"Some books are to be tasted, others to be swallowed, and some few to be chewed and digested." (Francis Bacon)

Friday, October 28, 2005

Blood of Angels

Title: Blood of Angels
Author: Michael Marshall (Smith)

This is the third in The Straw Men Trilogy. The first, The Straw Men, was full of shock and suspense as a worldwide conspiracy was slowly revealed. The next, The Upright Man, was full of suspense and gore and while it didn't have the surprise of the first, since the conspiracy was known, the horror was higher because we knew how depraved the killers were. This third continues in that vein, but seems smaller somehow, concentrating on one case of a possible serial killer, and side stories involving teen drug dealers and an older, former assassin. Somehow, all three elements come together, as the reader knows they must. And as in the previous books, Marshall's skill with words carries the reader through to the somewhat ambiguous ending.

Ward Hopkins, a former CIA staffer, and Nina Baynam, an FBI agent, are lured from their idyllic hideaway after the events of the previous novel when Nina's boss asks her to help in the investigation of a murder in a small Virginia town where such crimes are most unusual. Complicating things is word that Ward's brother, Paul, the serial killer known as the Upright Man, has escaped custody. Paul is one of the Straw Men, killers who believe violence is more in human nature than civilization and they are determined to restore the world to its supposedly natural, violent state.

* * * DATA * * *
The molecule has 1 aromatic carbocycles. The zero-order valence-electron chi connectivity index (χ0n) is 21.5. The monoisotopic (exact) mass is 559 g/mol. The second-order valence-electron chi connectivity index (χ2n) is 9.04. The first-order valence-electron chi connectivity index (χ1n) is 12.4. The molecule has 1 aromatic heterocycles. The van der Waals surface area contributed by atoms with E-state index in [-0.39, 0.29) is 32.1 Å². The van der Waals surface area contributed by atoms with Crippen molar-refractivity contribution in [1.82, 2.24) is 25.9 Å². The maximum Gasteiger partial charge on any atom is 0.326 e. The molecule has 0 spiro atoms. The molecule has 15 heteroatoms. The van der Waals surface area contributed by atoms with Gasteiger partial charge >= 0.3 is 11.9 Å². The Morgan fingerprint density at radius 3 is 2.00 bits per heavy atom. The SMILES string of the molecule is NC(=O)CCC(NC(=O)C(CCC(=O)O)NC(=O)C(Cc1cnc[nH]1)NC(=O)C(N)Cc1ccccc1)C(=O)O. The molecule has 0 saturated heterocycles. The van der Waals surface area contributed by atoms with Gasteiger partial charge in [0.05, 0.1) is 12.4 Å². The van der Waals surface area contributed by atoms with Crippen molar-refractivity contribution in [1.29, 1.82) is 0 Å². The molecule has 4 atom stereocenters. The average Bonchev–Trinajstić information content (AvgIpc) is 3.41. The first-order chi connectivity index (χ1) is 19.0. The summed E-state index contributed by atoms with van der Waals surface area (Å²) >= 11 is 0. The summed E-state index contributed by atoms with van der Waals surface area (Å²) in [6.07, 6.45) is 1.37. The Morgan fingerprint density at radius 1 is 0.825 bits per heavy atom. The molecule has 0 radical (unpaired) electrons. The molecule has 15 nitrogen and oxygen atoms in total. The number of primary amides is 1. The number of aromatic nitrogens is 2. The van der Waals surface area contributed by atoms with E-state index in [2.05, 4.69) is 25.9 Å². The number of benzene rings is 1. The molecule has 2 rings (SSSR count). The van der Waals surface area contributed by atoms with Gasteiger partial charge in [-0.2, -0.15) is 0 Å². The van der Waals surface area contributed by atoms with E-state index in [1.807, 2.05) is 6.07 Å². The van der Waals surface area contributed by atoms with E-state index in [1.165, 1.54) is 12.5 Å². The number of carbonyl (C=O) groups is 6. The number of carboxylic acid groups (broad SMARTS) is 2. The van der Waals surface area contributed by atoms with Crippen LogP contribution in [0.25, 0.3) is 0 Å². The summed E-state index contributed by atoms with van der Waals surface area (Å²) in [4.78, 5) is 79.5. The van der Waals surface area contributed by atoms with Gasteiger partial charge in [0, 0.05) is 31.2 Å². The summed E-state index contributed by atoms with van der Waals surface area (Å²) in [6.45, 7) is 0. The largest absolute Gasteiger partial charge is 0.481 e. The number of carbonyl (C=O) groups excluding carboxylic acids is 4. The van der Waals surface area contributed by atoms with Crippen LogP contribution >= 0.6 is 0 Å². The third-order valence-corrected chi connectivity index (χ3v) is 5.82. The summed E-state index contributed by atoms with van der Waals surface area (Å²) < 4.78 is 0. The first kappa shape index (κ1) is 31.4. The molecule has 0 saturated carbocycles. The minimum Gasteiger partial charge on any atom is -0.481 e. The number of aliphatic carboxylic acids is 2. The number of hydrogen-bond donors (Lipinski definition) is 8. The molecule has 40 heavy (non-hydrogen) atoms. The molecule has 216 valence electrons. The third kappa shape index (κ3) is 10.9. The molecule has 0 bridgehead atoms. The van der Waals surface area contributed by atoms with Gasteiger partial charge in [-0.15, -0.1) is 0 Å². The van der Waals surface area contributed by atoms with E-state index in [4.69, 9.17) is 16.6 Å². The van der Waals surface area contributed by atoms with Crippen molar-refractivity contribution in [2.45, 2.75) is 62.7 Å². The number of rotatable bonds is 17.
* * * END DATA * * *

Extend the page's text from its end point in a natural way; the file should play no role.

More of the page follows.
There is a danger in sequels, especially when the message was received loud and clear in the previous book(s), and this book, to me, is the weakest of the three. But I've long ago come to love these characters and I love Marshall's way with words, both of which made this book a compulsive read. The book has more than its share of gore, but if you don't mind that, you can't go wrong with this author's books.

He's using Michael Marshall for his non-science fiction books and his full name of Michael Marshall Smith is what his science fiction appeared under. He dropped the Smith to avoid confusion with Martin J. Smith who wrote a book called Straw Men around the same time The Straw Men was published.

I haven't decided on what to read next, so am reading my gym book for both my work commute and at the gym. Therefore, I won't change the sidebar reading until I choose the next subway book.